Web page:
Album Review: Björk – Biophilia

Björk’s latest pioneering offering is given the once over by Rory Johnson.

Bjork  The Age.jpg  BJORK publicity shot supplied

7ef54-biophiliaBjörk – Biophilia

(One Little Indian)

Björk has made the art of mixing success and artistic respect look remarkably easy over her almost twenty-year career, rising like an Icelandic volcanic artefact discovered and celebrated for its idiosyncratic dignity. Her latest venture Biophilia once again tries to outdo her previous work, released as an album accompanied for the first time with accompanying iPad and iPhone apps. Elaborate and innovative, it is a move that is quite extraordinarily Björk, requiring the services of Apple, National Geographic and David Attenborough to make happen.

The app has also been described as “a semi-educational project for children using sound, texts and visuals”, covering such topics such as plate tectonics, human biorhythm and genetics. After trying out a couple of the tracks’ apps (there is one for each song), your brain cannot help to wonder the scope of how an album can be utilised to its fullest using visualisations. At the same time, because of the depth of thought used to create the new format, a part of you does feel that the album itself is slightly outfought by the finger tap of the touchscreens and the song essays.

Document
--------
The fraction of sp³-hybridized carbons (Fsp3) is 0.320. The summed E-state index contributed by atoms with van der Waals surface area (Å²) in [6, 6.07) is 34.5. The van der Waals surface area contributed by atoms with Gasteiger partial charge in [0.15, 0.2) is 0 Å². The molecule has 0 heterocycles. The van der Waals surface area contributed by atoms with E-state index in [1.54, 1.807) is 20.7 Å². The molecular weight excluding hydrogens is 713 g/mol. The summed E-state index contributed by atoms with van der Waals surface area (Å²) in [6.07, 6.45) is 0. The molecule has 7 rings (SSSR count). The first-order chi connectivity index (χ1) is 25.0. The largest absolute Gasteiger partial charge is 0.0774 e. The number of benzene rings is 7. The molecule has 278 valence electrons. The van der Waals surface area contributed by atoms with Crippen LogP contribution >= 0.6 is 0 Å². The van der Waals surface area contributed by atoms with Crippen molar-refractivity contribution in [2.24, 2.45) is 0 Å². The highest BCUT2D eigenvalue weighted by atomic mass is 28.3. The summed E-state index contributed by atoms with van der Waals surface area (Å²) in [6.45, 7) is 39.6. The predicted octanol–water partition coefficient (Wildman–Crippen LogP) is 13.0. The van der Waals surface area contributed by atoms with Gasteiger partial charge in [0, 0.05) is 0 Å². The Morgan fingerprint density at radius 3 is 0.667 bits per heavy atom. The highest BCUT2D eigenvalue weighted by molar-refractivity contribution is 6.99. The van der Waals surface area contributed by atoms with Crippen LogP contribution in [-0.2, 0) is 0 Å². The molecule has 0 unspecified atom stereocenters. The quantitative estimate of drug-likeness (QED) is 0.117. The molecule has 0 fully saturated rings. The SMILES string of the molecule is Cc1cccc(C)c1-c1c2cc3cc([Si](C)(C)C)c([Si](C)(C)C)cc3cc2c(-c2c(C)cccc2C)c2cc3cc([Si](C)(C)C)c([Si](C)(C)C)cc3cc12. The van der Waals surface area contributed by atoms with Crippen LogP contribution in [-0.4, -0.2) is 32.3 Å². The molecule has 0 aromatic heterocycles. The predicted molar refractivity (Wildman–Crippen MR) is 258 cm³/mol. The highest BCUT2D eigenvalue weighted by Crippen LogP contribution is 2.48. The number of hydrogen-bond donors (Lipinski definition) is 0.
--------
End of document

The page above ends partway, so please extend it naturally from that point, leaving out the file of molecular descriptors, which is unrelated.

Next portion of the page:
The music itself slithers along in a similar fashion to her previous work, with world and folk styles being mixed with futuristic and dark electronica. New musical instruments are used on this album, proving how much Björk is striving to be as modern and daring as possible. Melancholy is the overwhelming sensation produced by the record, with tracks like ‘Dark Matter’ and ‘Virus’ melting the listener into the artist’s unique musical world. Meanwhile, the short, sharp twists of savage drum and bass-mangled electronic in Mutual Core and Crystalline recall the likes of Aphex Twin.

The album’s pioneering format should not hide the fact that in general Biophilia lacks the same unnerving power as records by the likes of Fever Ray or Portishead. The album does, however, indicate how in this highly open technological age, technology itself has the ability to push the album format to its fullest potential.

Follow Rory on Twitter @iamhungrrr

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